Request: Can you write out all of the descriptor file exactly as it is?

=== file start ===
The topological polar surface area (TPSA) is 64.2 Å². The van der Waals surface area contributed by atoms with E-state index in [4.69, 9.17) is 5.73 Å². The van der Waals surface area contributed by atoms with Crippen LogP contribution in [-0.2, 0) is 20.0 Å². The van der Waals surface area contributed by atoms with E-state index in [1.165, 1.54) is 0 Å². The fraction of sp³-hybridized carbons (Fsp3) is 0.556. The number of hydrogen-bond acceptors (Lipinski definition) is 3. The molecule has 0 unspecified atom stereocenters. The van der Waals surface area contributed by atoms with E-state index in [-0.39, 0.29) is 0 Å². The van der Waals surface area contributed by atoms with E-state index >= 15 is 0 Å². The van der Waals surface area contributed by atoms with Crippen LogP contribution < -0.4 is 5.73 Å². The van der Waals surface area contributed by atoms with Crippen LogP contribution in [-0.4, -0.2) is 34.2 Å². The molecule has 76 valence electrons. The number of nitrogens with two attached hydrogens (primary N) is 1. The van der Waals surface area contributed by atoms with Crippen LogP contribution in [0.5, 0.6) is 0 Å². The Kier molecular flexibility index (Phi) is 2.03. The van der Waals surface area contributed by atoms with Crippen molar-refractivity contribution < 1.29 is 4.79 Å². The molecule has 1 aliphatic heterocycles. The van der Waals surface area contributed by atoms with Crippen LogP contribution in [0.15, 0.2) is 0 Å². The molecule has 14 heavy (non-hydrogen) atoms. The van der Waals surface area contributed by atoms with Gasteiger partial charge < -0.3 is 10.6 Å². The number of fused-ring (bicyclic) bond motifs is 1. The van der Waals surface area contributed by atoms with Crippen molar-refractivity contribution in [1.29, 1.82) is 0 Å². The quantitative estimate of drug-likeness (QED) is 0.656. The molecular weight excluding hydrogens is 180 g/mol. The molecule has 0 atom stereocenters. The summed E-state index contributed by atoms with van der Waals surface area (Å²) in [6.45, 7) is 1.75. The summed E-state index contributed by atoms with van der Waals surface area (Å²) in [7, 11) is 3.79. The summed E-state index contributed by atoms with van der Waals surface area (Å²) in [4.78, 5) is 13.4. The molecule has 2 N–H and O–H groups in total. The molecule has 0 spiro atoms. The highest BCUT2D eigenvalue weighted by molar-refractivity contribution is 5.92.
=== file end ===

The topological polar surface area (TPSA) is 64.2 Å². The van der Waals surface area contributed by atoms with E-state index in [4.69, 9.17) is 5.73 Å². The van der Waals surface area contributed by atoms with Crippen LogP contribution in [-0.2, 0) is 20.0 Å². The van der Waals surface area contributed by atoms with E-state index in [1.165, 1.54) is 0 Å². The fraction of sp³-hybridized carbons (Fsp3) is 0.556. The number of hydrogen-bond acceptors (Lipinski definition) is 3. The molecule has 0 unspecified atom stereocenters. The van der Waals surface area contributed by atoms with E-state index in [-0.39, 0.29) is 0 Å². The van der Waals surface area contributed by atoms with E-state index >= 15 is 0 Å². The van der Waals surface area contributed by atoms with Crippen LogP contribution < -0.4 is 5.73 Å². The van der Waals surface area contributed by atoms with Crippen LogP contribution in [-0.4, -0.2) is 34.2 Å². The molecule has 76 valence electrons. The number of nitrogens with two attached hydrogens (primary N) is 1. The van der Waals surface area contributed by atoms with Crippen LogP contribution in [0.5, 0.6) is 0 Å². The Kier molecular flexibility index (Phi) is 2.03. The van der Waals surface area contributed by atoms with Crippen molar-refractivity contribution < 1.29 is 4.79 Å². The molecule has 1 aliphatic heterocycles. The van der Waals surface area contributed by atoms with Crippen LogP contribution in [0.15, 0.2) is 0 Å². The molecule has 14 heavy (non-hydrogen) atoms. The van der Waals surface area contributed by atoms with Gasteiger partial charge < -0.3 is 10.6 Å². The number of fused-ring (bicyclic) bond motifs is 1. The van der Waals surface area contributed by atoms with Crippen molar-refractivity contribution in [1.29, 1.82) is 0 Å². The quantitative estimate of drug-likeness (QED) is 0.656. The molecular weight excluding hydrogens is 180 g/mol. The molecule has 0 atom stereocenters. The summed E-state index contributed by atoms with van der Waals surface area (Å²) in [6.45, 7) is 1.75. The summed E-state index contributed by atoms with van der Waals surface area (Å²) in [7, 11) is 3.79. The summed E-state index contributed by atoms with van der Waals surface area (Å²) in [4.78, 5) is 13.4. The molecule has 2 N–H and O–H groups in total. The molecule has 0 spiro atoms. The highest BCUT2D eigenvalue weighted by molar-refractivity contribution is 5.92.